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Estimation methods for generalized linear mixed models with binary outcomes from small clusters
Book Contribution - Book Abstract Conference Contribution
Generalized linear mixed models (GLMMs) have been widely used for the modelling of longitudinal and clustered data in medical research, social and behavioural sciences, as well as across may other disciplines. Statistical inference of the GLMM, however, is hampered due to the incorporation of random effects: the likelihood function of the GLMM involves integrating out these effects from the joint density of the responses and random effects, which is, except for a few cases, analytically intractable. To tackle this intractability of GLMMs, numerous likelihood-based approximation methods have been proposed. One such method, the Laplace approximation, stands out as one of the most popular ones. Alternatively, Taylor expansions aimed to reduce the estimation of a GLMM to that of an approximated linear mixed or penalized quasi-likelihood method could be used (PQL), as well as an adaptive Gaussian quadrature (AGQ) approach. A second class of methodologies next to the above three likelihood-based approximations, is to pursue a Bayesian approach in which MCMC methods are used to make inferences based on the posterior distribution of the parameters, by e.g. relying on Gibbs sampling. Bayesian methods, although they show good frequentist properties when the model is correct, are known to be computationally intensive. To this end, hybrid models using integrated nested Laplace approximations (INLA) were recently proposed to approximate the posterior marginals for latent Gaussian models, as they have shown a steep decline in the computational burden of MCMC algorithms. A third class of methodology finds its origins in the Structural Equation Modelling (SEM) framework, where a limited-information diagonally weighted least squares (DWLS) estimation procedure has been suggested. In this presentation, we focus on the analysis of binary clustered data with small cluster sizes, since this setting is especially known for posing a challenge to the available GLMM methods. Such data structures may for example arise from crossover studies or dyadic studies with binary outcomes. With this in mind, our intent is to explore the performance of the above-proposed methods as they are available in the statistical computing environment R, in this particular setting. More specifically, we will consider the following functions within their respective R-packages: glmer from lme4 (Laplace, AGQ), glmmPQL from MASS (PQL), MCMCglmm from MCMCglmm (MCMC), inla from R-inla (hybrid), and sem from lavaan (DWLS). Since the performances of many of these methods have but been assessed by themselves or within their classes of methodology, an over-arching comparison through simulation studies will be presented here. The above-mentioned approaches will be compared in terms of bias, mean squared error and coverage. These criteria will be reviewed by monitoring different sample sizes (with fixed cluster size), different intra-cluster correlations, dichotomous versus continuous predictors, within-cluster and between-cluster predictors with varying effect sizes, and different event rates.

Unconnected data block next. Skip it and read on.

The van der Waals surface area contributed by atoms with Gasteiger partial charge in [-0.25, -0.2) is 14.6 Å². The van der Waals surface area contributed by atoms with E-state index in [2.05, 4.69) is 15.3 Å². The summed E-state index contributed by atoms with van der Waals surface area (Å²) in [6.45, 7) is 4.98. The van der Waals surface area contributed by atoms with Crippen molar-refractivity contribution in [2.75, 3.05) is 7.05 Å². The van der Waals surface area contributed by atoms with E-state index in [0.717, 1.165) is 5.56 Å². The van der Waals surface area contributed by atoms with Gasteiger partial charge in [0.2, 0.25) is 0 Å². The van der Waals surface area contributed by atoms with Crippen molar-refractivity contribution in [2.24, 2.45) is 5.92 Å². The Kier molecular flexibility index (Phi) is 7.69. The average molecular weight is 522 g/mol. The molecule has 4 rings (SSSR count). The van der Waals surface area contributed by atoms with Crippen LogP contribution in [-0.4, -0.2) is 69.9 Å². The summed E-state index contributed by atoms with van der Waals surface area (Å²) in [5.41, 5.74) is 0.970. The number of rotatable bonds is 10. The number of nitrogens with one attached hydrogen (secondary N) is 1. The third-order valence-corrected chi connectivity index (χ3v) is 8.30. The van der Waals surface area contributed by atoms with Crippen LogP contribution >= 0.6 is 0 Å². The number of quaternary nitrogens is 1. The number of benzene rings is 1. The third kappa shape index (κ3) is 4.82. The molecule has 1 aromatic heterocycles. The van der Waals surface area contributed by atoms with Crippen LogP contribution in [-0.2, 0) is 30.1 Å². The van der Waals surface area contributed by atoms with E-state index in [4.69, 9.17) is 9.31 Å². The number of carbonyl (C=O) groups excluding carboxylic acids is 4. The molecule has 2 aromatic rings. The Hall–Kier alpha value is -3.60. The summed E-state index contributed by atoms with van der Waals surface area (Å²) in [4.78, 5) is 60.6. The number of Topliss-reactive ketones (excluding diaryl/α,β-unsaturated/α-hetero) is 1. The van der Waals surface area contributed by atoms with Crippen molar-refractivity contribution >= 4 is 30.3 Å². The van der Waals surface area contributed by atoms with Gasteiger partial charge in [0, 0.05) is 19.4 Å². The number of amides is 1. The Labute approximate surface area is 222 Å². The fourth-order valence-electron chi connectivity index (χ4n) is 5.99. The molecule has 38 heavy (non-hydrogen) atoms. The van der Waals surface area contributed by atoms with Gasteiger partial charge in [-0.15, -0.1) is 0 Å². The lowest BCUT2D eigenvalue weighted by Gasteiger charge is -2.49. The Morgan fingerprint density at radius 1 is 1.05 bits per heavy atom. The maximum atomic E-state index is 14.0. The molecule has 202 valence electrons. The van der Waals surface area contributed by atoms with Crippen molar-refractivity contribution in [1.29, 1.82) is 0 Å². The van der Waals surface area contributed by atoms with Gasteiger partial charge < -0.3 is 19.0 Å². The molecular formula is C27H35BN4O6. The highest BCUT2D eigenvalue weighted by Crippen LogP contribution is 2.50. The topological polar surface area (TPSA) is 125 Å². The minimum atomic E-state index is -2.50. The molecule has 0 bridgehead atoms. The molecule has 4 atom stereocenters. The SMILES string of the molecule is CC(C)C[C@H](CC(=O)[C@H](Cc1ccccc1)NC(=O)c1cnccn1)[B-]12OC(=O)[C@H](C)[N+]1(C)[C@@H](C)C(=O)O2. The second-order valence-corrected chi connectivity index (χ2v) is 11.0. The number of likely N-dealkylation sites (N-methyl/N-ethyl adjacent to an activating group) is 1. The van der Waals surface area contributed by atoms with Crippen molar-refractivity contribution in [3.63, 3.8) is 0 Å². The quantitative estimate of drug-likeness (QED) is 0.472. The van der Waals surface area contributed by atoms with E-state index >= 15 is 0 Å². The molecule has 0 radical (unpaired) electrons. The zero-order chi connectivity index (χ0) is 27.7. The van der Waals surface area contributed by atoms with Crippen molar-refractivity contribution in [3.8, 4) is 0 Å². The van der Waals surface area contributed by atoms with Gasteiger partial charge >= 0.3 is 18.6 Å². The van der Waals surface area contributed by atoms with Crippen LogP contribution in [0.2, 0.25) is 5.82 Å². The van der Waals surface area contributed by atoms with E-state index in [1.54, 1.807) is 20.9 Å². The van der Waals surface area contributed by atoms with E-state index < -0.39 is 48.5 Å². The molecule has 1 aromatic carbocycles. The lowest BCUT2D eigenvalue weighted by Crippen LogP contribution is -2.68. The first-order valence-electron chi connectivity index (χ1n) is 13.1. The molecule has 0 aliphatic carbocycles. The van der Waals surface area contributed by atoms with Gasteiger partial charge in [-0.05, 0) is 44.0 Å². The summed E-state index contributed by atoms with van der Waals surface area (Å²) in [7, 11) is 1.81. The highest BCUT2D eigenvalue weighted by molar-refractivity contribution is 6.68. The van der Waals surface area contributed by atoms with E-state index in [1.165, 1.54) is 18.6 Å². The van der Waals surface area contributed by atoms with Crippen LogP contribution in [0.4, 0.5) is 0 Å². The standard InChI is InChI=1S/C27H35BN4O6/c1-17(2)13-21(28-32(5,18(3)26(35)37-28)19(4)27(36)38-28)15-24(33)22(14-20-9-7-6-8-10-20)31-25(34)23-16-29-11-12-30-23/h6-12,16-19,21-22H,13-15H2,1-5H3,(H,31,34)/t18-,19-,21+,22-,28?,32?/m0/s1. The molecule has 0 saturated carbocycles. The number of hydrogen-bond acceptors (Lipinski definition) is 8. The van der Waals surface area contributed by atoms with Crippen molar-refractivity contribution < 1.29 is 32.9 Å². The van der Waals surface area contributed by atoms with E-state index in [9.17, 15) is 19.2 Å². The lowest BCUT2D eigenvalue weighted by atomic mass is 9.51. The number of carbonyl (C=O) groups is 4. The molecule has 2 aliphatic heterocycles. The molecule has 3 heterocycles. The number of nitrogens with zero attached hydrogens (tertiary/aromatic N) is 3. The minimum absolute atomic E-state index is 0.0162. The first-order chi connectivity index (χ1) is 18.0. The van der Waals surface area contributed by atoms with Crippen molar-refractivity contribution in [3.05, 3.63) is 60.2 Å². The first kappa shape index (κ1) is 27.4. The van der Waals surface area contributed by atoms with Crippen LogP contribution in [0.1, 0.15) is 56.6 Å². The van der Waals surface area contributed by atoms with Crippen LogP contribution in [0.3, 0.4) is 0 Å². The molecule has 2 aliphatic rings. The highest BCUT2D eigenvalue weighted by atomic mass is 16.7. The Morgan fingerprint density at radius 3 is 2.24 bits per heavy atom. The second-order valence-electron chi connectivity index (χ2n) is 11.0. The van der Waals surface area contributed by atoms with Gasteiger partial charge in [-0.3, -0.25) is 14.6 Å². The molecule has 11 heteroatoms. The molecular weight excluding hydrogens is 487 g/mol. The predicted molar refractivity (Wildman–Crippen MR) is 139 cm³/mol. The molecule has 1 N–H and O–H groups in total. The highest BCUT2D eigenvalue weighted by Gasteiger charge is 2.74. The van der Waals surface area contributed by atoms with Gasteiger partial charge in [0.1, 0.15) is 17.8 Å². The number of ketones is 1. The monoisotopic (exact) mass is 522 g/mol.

Book: 10th International Multilevel Conference, Abstracts
Number of pages: 1